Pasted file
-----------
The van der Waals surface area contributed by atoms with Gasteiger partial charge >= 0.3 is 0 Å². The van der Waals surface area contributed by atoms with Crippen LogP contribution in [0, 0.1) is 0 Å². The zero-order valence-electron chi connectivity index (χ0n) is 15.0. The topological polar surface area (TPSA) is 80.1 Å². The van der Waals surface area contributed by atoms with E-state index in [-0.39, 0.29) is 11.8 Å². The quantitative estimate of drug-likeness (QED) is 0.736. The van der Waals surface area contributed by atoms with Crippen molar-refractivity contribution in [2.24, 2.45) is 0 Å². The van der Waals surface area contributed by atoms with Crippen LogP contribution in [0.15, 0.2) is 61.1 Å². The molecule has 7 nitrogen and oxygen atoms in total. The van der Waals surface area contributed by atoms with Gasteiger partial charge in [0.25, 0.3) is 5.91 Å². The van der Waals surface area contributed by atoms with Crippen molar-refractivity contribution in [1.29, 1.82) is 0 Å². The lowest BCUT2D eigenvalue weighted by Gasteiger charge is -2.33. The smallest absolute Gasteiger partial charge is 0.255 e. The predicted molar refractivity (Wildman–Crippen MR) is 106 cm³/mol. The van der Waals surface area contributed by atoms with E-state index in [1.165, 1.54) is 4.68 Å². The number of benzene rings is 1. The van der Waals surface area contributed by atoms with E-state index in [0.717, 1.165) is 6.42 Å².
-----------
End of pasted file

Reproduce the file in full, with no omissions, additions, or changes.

The van der Waals surface area contributed by atoms with Gasteiger partial charge >= 0.3 is 0 Å². The van der Waals surface area contributed by atoms with Crippen LogP contribution in [0, 0.1) is 0 Å². The zero-order valence-electron chi connectivity index (χ0n) is 15.0. The topological polar surface area (TPSA) is 80.1 Å². The van der Waals surface area contributed by atoms with E-state index in [-0.39, 0.29) is 11.8 Å². The quantitative estimate of drug-likeness (QED) is 0.736. The van der Waals surface area contributed by atoms with Crippen molar-refractivity contribution in [2.24, 2.45) is 0 Å². The van der Waals surface area contributed by atoms with Crippen LogP contribution in [0.15, 0.2) is 61.1 Å². The molecule has 7 nitrogen and oxygen atoms in total. The van der Waals surface area contributed by atoms with Gasteiger partial charge in [0.25, 0.3) is 5.91 Å². The van der Waals surface area contributed by atoms with Crippen molar-refractivity contribution in [1.29, 1.82) is 0 Å². The lowest BCUT2D eigenvalue weighted by Gasteiger charge is -2.33. The smallest absolute Gasteiger partial charge is 0.255 e. The predicted molar refractivity (Wildman–Crippen MR) is 106 cm³/mol. The van der Waals surface area contributed by atoms with E-state index in [1.165, 1.54) is 4.68 Å². The number of benzene rings is 1. The van der Waals surface area contributed by atoms with E-state index in [0.717, 1.165) is 6.42 Å².